California plans to lift all its coronavirus restrictions on June 15, provided there are enough Covid-19 vaccines available for anyone age 16 or older and hospitalizations remain low and stable, state officials announced on Tuesday.
The move in June will allow Californians to return to restaurants, bars, movie theaters, houses of worship and concerts without strict capacity limits for the first time in more than a year. President Biden has said there will be enough vaccines available for all adults by the end of May.
Other states have already eased health restrictions at a time when the Biden administration is pleading with them not to make those changes just yet. The country is facing a fourth possible surge of the virus, and there are concerns about the spread of worrisome virus variants. In many states, coronavirus case counts have been climbing.
“I think if everyone continues down the road we’re on now, it will be behind us, but it’s not over yet,” Mr. Biden said on Tuesday during a visit to a vaccination site in Alexandria, Va.
Later in the afternoon, during remarks at the White House, he emphasized how serious the fight against the virus remained. “Let me be deadly earnest with you: We aren’t at the finish line. We still have a lot of work to do,” he said. “We’re still in a life and death race against this virus.”
But in California, cases have been declining since hitting a peak early this year, with the state now averaging around 2,700 new cases a day, the lowest figure since last June.
And according to data from the Centers for Disease Control and Prevention, as of Tuesday, 35 percent of the state’s total population has received at least one vaccine shot, and 18 percent are fully vaccinated.
“With more than 20 million vaccines administered across the state, it is time to turn the page on our tier system and begin looking to fully reopen California’s economy,” Gov. Gavin Newsom said in a statement. “We can now begin planning for our lives post-pandemic.”
The state will, however, keep in place a mask mandate for the foreseeable future, and there will be some limits on large indoor events or conventions of more than 5,000 people at least until fall.
The state has become a high-profile case study of the ways in which reopening a vast economy can be much more complex, unequal and politically fraught than shutting one down.
California was the first state to implement a stay-at-home order last year, on March 19, plunging the state’s 40 million residents into the nation’s largest experiment in preventing transmission of what was then a mystery-shrouded virus.
Since then, California has toggled among various levels of restriction as new cases have surged, receded and then surged again, overwhelming hospitals in the winter, even as other states have allowed full reopenings.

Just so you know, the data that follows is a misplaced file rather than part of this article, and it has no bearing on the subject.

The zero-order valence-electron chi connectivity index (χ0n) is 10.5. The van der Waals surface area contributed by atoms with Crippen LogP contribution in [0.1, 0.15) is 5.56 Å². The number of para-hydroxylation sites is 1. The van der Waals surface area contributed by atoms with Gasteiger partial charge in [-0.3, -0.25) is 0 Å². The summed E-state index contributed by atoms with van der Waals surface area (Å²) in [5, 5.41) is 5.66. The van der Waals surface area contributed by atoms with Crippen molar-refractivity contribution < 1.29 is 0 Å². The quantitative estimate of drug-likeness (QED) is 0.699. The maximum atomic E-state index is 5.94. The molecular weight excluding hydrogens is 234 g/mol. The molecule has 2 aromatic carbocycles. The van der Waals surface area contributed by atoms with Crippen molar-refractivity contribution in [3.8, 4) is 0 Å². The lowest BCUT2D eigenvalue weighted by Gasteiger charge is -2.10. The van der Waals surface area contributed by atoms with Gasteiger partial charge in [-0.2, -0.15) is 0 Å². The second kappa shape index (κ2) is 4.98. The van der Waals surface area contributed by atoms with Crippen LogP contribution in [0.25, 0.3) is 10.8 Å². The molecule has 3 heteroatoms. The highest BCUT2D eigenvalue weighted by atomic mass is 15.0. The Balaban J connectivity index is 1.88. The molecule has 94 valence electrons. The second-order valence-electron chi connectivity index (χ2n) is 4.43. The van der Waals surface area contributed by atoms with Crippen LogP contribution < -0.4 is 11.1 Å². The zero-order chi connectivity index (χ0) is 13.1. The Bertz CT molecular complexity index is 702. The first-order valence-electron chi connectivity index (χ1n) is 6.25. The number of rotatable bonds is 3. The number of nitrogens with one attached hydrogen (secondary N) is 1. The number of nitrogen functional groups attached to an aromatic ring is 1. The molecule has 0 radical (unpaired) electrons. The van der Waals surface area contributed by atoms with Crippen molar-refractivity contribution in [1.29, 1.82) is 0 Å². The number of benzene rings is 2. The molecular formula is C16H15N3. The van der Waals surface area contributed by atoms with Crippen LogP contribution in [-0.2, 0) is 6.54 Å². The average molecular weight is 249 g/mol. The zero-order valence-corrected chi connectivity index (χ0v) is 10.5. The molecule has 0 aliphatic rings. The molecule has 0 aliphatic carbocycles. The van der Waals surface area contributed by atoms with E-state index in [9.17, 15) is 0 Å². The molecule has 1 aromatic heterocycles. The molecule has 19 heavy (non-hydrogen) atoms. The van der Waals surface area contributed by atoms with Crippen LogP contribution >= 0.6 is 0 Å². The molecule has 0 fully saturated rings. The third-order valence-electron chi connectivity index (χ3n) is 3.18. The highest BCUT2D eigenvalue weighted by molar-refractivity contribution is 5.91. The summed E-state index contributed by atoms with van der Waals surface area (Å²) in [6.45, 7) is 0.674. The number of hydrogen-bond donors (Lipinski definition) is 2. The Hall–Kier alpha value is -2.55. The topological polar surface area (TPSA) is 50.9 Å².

Mr. Newsom was widely criticized last year when he attended a dinner for a lobbyist friend’s birthday at one of Napa Valley’s most exclusive restaurants, the French Laundry, after imploring Californians to be vigilant and to refrain from seeing their relatives during the holidays.
His administration’s ever-changing reopening strategies, which have been implemented piecemeal across the state’s 58 counties, have also come under fire.
The latest announcement will lift what state leaders have referred to as California’s “Blueprint for a Safer Economy,” which laid out a system of color-coded tiers of restrictions. As individual counties reached certain case thresholds, they were allowed to move through the tiers, a system first introduced in August when the state was grappling with an alarming rise in new cases.
Mr. Newsom and other state leaders emphasized that the state needed to have the ability to quickly reimpose emergency measures if hospitals started to fill up.
Around Thanksgiving, there were signs that public health officials’ worst fears would be realized. By December, hospitals — especially in hard hit areas, like Los Angeles — were overwhelmed with patients, and the state ordered Californians to stay at home again.
Now, as the focus has turned to the state’s vaccine rollout,Californians have been frustrated with what they have seen as a confusing and chaotic effort.
When state officials recently announced that the state would expand vaccine eligibility to anyone 16 or older starting April 15, Dr. Christopher Longhurst, U.C. San Diego Health’s chief information officer, predicted “continued frustration as more people become eligible but supply is not available to meet demand.”
Experts have also criticized the process for allowing poorer and harder-hit communities to be bypassed, even though state officials have repeatedly said equity was a “North Star” for their efforts.
Leaders in California are painfully aware of the divide between the state’s wealthiest and often whitest communities, on the one hand, and its poorest communities, often home to predominantly Latino essential workers, on the other, and so advocates for equity have said that speed and precision should both be priorities in the distribution of vaccines.
“Equity and scale are possible for the wealthiest states in the nation,” Jacqueline Martinez Garcel, chief executive of the Latino Community Foundation, said recently.
State officials said on Tuesday that they were confident in the state’s ability to inoculate millions more Californians, including particularly vulnerable workers, over the next couple of months.
“We’ve been very thoughtful and measured with who’s eligible to be vaccinated,” said Dr. Mark Ghaly, the state’s secretary of health and human services.